If there are any kinds of silver linings to the numerous struggles for social justice taking place across the world right now, they are probably the different songs, films, poems, essays, and fine art inspired by them. Such at least is the case involving the decades-long struggle to rename the Eugene Talmadge Memorial Bridge.
A former governor of the state of Georgia (USA), Mr. Talmadge has been given his proper place in history books. However, because he so unapologetically advocated for white supremacy, citizens of Savannah and elsewhere have noted his name is not one which should be memorialized by the very modern bridge spanning the Savannah River.
Some Georgia lawmakers have echoed that observation and introduced House Resolution 1054 to propose a change. However, the resolution thus far has failed to garner the support needed (this being an election year and all that) and little appears underway to build up any new momentum.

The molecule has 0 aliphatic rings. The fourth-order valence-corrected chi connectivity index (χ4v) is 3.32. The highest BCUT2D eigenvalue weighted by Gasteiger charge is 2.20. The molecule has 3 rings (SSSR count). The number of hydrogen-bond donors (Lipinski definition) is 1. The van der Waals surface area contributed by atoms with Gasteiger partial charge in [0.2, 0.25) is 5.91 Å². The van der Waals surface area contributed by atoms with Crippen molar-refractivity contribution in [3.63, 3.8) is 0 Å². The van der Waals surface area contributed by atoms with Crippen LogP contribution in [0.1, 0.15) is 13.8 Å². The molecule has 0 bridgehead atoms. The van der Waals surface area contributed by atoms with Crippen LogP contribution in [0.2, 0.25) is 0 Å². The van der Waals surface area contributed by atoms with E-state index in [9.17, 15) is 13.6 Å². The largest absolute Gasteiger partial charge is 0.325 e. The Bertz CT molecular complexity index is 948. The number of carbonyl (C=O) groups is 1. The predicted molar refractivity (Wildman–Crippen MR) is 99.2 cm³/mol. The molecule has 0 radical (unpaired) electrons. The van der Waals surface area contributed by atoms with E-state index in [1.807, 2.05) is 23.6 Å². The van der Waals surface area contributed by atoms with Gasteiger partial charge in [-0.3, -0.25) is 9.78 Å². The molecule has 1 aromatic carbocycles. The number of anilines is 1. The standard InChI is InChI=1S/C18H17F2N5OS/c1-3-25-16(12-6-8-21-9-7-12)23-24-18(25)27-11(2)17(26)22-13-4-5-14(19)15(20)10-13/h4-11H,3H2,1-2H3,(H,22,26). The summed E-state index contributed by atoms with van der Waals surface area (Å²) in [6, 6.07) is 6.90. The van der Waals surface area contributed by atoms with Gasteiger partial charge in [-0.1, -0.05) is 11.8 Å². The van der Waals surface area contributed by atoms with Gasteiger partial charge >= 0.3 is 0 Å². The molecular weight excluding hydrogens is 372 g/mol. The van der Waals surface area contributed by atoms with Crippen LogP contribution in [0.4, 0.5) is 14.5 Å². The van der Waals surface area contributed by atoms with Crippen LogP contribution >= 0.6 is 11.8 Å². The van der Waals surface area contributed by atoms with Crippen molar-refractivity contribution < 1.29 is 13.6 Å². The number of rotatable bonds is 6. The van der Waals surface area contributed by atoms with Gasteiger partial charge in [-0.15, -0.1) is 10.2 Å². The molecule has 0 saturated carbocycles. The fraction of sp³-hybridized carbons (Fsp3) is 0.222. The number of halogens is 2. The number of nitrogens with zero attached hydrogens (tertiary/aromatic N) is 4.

That’s where the role of one particular artist and the launch of “The Renaming the Eugene Talmadge Memorial Bridge” online art gallery comes into play. The gallery started out consisting of two images in 2017. It has now grown to these five, with the most recent listed first:
4) Eugene Talmadge Memorial Bridge And The Serious Politics Of Necessary Change No. 1
Given Savannah’s age and racial demographics, along with administrators’ plans to position the city for a progressive leap forward, those who are aware of the issue have generally agreed maintaining the current name makes little sense. Purchase of the above individual artworks, which are available in a variety of formats (T-shirts, posters, coffee cups, wall prints, etc.) have been helping to raise awareness and encourage more definitive action.
The works are combined with exclusive Postered Chromatic Poetics processing and an important social justice theme to create compelling visual statements in a variety of innovative styles. To read the engaging stories behind each, just click on the gallery images and visit the art piece’s page.
(photo of Eugene Talmadge Memorial Bridge by Michael Orso for Getty Images)